Nu? What's New?
The E-zine of Jewish Genealogy From Avotaynu

Gary Mokotoff, Editor

Volume 13, Number 20 | May 13, 2012

Every government puts value on preserving its history. That is why we have national archives. Genealogy preserves history; the history of a family. It cannot be done without access to records, just as historians cannot preserve a nation's history without access to records. It is a greater good than the right to privacy. It is a greater good than the risk of identity theft.

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Happy Mother’s Day!

FamilySearch 1940 Census Update: Six States Searchable
The 1940 census for six states—Colorado, Delaware, Kansas, New Hampshire, Oregon and Virginia—now can be searched at It appears the tens of thousands of volunteers indexing the census are working faster than the FamilySearch technicians who place the completed indexes on the Internet. Another 10 states are shown as 100% complete but are not accessible yet.

Many of the states with large Jewish populations are well behind in the indexing. This includes California (47%), Illinois (17%), Massachusetts (15%), New Jersey (7%), New York (6%) and Pennsylvania (12%).

The status of each state can be found at

In the last issue of Nu? What’s New? I commented that has a powerful feature that allows searching the census index by given names of members of the household. Paul Nauta of FamilySearch notes this feature now exists at the FamilySearch site. It is called “Search by Relationships.” The feature can be used when the family cannot be found when searching by surname. When using it, try to use adult members of the family because children can be listed by a nickname—Charlie instead of Charles. Now Has 10 Billion Records now has 10 billion records online. The company indicated that their collection, which has grown 150 percent in the last three years, is larger than those of all other online family history sites combined. offers a 14-day free trial. To start the trial, link to through JewishGen. In the upper right corner of is a link that says “Powered by”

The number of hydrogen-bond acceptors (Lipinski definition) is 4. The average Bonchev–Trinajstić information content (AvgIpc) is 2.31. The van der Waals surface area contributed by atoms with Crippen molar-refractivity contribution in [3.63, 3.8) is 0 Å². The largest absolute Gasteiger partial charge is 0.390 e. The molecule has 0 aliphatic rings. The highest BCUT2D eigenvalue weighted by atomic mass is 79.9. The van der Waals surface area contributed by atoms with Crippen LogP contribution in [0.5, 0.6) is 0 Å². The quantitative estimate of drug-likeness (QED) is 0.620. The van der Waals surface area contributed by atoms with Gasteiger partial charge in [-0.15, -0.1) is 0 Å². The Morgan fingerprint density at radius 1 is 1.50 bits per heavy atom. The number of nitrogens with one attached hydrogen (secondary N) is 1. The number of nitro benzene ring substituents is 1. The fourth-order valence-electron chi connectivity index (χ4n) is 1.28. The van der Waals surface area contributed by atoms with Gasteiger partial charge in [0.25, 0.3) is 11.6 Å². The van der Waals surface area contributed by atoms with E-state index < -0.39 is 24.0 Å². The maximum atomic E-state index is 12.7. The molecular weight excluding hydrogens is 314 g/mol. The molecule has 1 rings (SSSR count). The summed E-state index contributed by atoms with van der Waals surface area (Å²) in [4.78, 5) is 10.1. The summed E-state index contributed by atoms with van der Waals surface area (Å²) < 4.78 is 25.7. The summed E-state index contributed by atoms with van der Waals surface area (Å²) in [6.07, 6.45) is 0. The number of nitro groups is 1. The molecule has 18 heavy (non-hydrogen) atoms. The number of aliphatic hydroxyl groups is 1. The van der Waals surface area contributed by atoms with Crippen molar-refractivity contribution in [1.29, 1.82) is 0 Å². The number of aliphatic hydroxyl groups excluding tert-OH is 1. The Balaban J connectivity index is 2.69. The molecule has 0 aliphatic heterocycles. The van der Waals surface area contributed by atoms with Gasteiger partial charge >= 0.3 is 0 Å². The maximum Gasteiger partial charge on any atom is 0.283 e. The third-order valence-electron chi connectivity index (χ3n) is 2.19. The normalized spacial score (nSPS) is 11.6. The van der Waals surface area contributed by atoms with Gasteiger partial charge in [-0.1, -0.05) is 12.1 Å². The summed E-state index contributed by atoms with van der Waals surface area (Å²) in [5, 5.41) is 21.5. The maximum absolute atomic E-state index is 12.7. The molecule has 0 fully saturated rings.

Will Genealogy Eventually Become an Obsolete Hobby?
Will genealogy eventually become an obsolete hobby? Will there be a period sometime in the future that genealogy will have been such a popular hobby in the past that most family histories will be done?

I received an e-mail yesterday through the JewishGen Family Finder that got me upset. It said: “I have been working on my family history, and I am related to Joseph Tartasky born 1878 and his father was I believe Menachem Leib Tartasky. Perhaps, you could provide me with some insights.”

My response should have been the following:

Dear Karen:

Your genealogy has been done. Attached is a family tree that includes the 86 descendants of Joseph Tartasky I have documented in the 20 years I have been researching the Tartasky family. Also attached is a list of the ancestors of Joseph Tartasky going back four generations to before 1760.

You will never know the joy of discovering records of your Tartasky family, the thrill of problem solving, the frustration of brick walls, the excitement of interviewing distant cousins. I stole that from you by being the first person to research the Tartasky family history.

20th Year: Jewish Genealogical Trip to Salt Lake City
For the 20th consecutive year, veteran Jewish genealogists Gary Mokotoff and Eileen Polakoff will be offering a research trip to the LDS (Mormon) Family History Library in Salt Lake City from October 18–October 25, 2012. To date, more than 300 Jewish genealogists from the U.S., Canada, Israel, Australia, England, Austria and Venezuela have taken advantage of this program. The group size is limited to 40 people. The program offers genealogists the opportunity to spend an entire week of intensive research at the Library under the guidance and assistance of professional genealogists who have made more than three dozen trips to Salt Lake City. Each attendee has access to trip leaders every day—except Sunday when the Library is closed—from 9:00 a.m. to 5:00 p.m. at the Library for on-site assistance and personal consultations. There is also a planned program that includes a three-hour class on day of arrival introducing the participants to the facilities and resources of the Family History Library in addition to a mid-week informal group discussion of progress and problem solving. Social events include a Sunday brunch for camaraderie and discussion of successes (and failures); attendance at the Sunday morning broadcast of the Mormon Tabernacle Choir; and informal group dinners each night. Additional information can be found at

Leo Baeck Institute Digitizes Significant Subset of Its Collection
Leo Baeck Institute, the archives and library of German-speaking Jewry, has digitized a significant portion of its collection in a system called DigiBaeck. It is located at

It includes the following:
   • Nearly 75 percent of its archival collections, which include personal documents, correspondence, family and community histories, genealogical materials, and business records. Plans call for the complete archives to be added to the system.